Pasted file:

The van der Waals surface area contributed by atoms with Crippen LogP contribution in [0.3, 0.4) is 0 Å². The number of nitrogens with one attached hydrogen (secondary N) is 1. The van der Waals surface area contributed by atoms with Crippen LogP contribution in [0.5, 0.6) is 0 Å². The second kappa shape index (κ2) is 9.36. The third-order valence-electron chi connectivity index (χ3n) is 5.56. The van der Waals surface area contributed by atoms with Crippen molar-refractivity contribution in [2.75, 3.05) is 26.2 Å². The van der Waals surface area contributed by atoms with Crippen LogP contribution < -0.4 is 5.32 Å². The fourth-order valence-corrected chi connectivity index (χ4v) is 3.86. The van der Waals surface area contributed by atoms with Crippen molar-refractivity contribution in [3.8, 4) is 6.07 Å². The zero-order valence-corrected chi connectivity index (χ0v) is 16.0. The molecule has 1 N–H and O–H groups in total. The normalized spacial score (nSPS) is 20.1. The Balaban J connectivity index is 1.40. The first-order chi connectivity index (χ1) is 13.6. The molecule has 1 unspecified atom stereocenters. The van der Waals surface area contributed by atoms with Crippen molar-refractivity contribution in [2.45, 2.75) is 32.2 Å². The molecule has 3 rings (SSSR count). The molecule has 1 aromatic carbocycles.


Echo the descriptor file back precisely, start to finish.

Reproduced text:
The van der Waals surface area contributed by atoms with Crippen LogP contribution in [0.3, 0.4) is 0 Å². The number of nitrogens with one attached hydrogen (secondary N) is 1. The van der Waals surface area contributed by atoms with Crippen LogP contribution in [0.5, 0.6) is 0 Å². The second kappa shape index (κ2) is 9.36. The third-order valence-electron chi connectivity index (χ3n) is 5.56. The van der Waals surface area contributed by atoms with Crippen molar-refractivity contribution in [2.75, 3.05) is 26.2 Å². The van der Waals surface area contributed by atoms with Crippen LogP contribution < -0.4 is 5.32 Å². The fourth-order valence-corrected chi connectivity index (χ4v) is 3.86. The van der Waals surface area contributed by atoms with Crippen molar-refractivity contribution in [3.8, 4) is 6.07 Å². The zero-order valence-corrected chi connectivity index (χ0v) is 16.0. The molecule has 1 N–H and O–H groups in total. The normalized spacial score (nSPS) is 20.1. The Balaban J connectivity index is 1.40. The first-order chi connectivity index (χ1) is 13.6. The molecule has 1 unspecified atom stereocenters. The van der Waals surface area contributed by atoms with Crippen molar-refractivity contribution in [2.45, 2.75) is 32.2 Å². The molecule has 3 rings (SSSR count). The molecule has 1 aromatic carbocycles.